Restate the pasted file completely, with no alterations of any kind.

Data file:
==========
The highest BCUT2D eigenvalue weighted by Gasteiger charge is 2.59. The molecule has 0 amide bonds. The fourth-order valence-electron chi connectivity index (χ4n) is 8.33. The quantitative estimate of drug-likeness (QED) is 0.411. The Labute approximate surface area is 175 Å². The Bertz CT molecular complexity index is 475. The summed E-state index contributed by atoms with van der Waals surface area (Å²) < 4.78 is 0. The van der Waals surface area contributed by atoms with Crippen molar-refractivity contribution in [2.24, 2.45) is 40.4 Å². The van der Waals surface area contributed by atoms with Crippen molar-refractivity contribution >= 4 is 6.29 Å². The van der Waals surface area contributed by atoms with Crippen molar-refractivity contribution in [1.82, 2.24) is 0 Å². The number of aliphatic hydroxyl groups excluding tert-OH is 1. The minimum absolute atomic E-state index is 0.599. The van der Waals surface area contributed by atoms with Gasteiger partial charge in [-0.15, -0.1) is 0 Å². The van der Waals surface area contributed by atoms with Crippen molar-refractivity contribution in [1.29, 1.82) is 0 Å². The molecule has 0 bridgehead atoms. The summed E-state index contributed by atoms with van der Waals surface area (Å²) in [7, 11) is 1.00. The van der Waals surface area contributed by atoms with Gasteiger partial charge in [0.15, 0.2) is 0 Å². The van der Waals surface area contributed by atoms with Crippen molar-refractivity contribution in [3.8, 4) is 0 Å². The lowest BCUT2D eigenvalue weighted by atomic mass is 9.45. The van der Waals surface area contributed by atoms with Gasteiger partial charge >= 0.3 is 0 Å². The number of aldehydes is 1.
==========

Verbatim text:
The highest BCUT2D eigenvalue weighted by Gasteiger charge is 2.59. The molecule has 0 amide bonds. The fourth-order valence-electron chi connectivity index (χ4n) is 8.33. The quantitative estimate of drug-likeness (QED) is 0.411. The Labute approximate surface area is 175 Å². The Bertz CT molecular complexity index is 475. The summed E-state index contributed by atoms with van der Waals surface area (Å²) < 4.78 is 0. The van der Waals surface area contributed by atoms with Crippen molar-refractivity contribution in [2.24, 2.45) is 40.4 Å². The van der Waals surface area contributed by atoms with Crippen molar-refractivity contribution >= 4 is 6.29 Å². The van der Waals surface area contributed by atoms with Crippen molar-refractivity contribution in [1.82, 2.24) is 0 Å². The number of aliphatic hydroxyl groups excluding tert-OH is 1. The minimum absolute atomic E-state index is 0.599. The van der Waals surface area contributed by atoms with Gasteiger partial charge in [-0.15, -0.1) is 0 Å². The van der Waals surface area contributed by atoms with Crippen molar-refractivity contribution in [1.29, 1.82) is 0 Å². The molecule has 0 bridgehead atoms. The summed E-state index contributed by atoms with van der Waals surface area (Å²) in [7, 11) is 1.00. The van der Waals surface area contributed by atoms with Gasteiger partial charge in [0.15, 0.2) is 0 Å². The van der Waals surface area contributed by atoms with Crippen molar-refractivity contribution in [3.8, 4) is 0 Å². The lowest BCUT2D eigenvalue weighted by atomic mass is 9.45. The van der Waals surface area contributed by atoms with Gasteiger partial charge >= 0.3 is 0 Å². The number of aldehydes is 1.